Matabeleland interests will be better protected by federalism

The central and perhaps the most damaging feature of the Zimbabwean political system has been its centralised governance and an unhealthy affiliation with majority ethnic Shona social and cultural systems while actively and deliberately sidelining ethnic and/ or racial minorities. Zimbabwe needs to adopt a sincere system that is responsive to all ethnic and racial groups’ interests; significant transfer of real power to provinces and districts is imperative. Continue reading


Say no to ethnic discrimination for Zimbabwe’s future

What Zimbabwean independence continues to teach us is that tribal politics earns votes but tribal governments fail. The current Zimbabwean political regime is a tribal, insensitive, divisive and monstrous regime, and I do not apologise for expressing that view, the regime meets and exceeds my criteria for such. If we are serious about equality in Zimbabwe, we need to start being honest about political deficiencies that threaten it. Continue reading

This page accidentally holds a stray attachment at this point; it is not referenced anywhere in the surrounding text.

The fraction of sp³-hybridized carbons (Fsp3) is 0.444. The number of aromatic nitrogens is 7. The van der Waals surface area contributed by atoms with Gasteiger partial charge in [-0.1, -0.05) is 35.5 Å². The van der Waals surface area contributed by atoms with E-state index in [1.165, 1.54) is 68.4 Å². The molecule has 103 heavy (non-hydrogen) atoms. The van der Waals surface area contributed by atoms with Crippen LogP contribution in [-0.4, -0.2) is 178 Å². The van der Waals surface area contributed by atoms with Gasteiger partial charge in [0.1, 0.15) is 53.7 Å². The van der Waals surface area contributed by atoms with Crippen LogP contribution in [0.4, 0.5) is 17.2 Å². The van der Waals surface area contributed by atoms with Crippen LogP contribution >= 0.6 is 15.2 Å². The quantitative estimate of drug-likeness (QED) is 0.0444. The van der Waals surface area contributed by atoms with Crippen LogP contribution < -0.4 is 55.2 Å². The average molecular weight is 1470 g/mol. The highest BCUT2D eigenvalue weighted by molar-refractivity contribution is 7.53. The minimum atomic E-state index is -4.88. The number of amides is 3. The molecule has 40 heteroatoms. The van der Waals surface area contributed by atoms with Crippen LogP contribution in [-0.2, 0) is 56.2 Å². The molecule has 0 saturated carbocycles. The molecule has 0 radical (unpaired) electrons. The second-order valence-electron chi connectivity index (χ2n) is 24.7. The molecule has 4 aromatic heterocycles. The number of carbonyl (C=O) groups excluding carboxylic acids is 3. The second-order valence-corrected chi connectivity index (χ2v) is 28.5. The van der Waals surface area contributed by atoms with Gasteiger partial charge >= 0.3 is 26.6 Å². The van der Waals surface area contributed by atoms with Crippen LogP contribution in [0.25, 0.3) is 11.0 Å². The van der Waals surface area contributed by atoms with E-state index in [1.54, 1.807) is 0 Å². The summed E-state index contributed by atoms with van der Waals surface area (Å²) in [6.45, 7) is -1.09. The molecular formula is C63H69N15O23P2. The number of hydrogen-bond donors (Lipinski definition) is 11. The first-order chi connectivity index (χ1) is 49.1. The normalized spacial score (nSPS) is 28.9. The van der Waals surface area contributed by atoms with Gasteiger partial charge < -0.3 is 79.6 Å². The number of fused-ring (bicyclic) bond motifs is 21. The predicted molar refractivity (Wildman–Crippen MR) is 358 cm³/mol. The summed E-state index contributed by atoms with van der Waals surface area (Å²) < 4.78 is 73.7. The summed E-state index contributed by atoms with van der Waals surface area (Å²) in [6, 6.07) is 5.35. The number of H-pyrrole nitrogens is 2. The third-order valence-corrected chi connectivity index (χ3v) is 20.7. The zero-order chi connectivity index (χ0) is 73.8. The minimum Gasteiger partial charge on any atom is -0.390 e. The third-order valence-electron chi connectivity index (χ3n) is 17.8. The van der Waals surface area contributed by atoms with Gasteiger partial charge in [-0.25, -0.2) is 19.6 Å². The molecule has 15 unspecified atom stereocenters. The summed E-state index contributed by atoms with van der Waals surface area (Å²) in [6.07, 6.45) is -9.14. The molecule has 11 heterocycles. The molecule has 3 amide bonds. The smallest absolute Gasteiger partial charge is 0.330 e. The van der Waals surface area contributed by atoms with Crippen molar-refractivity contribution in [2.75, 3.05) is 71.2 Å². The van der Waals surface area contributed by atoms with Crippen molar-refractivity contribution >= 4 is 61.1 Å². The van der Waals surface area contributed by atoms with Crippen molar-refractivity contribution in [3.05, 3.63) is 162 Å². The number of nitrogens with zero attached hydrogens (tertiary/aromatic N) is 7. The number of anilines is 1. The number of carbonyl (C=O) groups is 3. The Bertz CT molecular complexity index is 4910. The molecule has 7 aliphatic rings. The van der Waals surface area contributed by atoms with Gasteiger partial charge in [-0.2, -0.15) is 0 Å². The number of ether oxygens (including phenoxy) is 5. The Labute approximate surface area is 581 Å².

The unitary Zimbabwe – it cannot be business as usual

Racial and ethnic essentialism remain the basis for Zimbabwe’s socio-political morality and policy design.  This threatens the long-term rights of many minority groups. The Zimbabwean state challenge today is to invest in good policies to insure the country from a future of damaging internal political unrest. Continue reading

Matabeleland should demand more from politics

Zimbabwe’s continued reliance on secret security agents and armed personnel to achieve internal national security objectives suggests a paranoid state in perpetual conflict with its own people. There is evident lack of interest in building and maintaining strong and sustainable democratic institutions and processes. Zimbabwe’s representative democracy remains limited to elections whose conduct and outcomes are often of limited credibility. Continue reading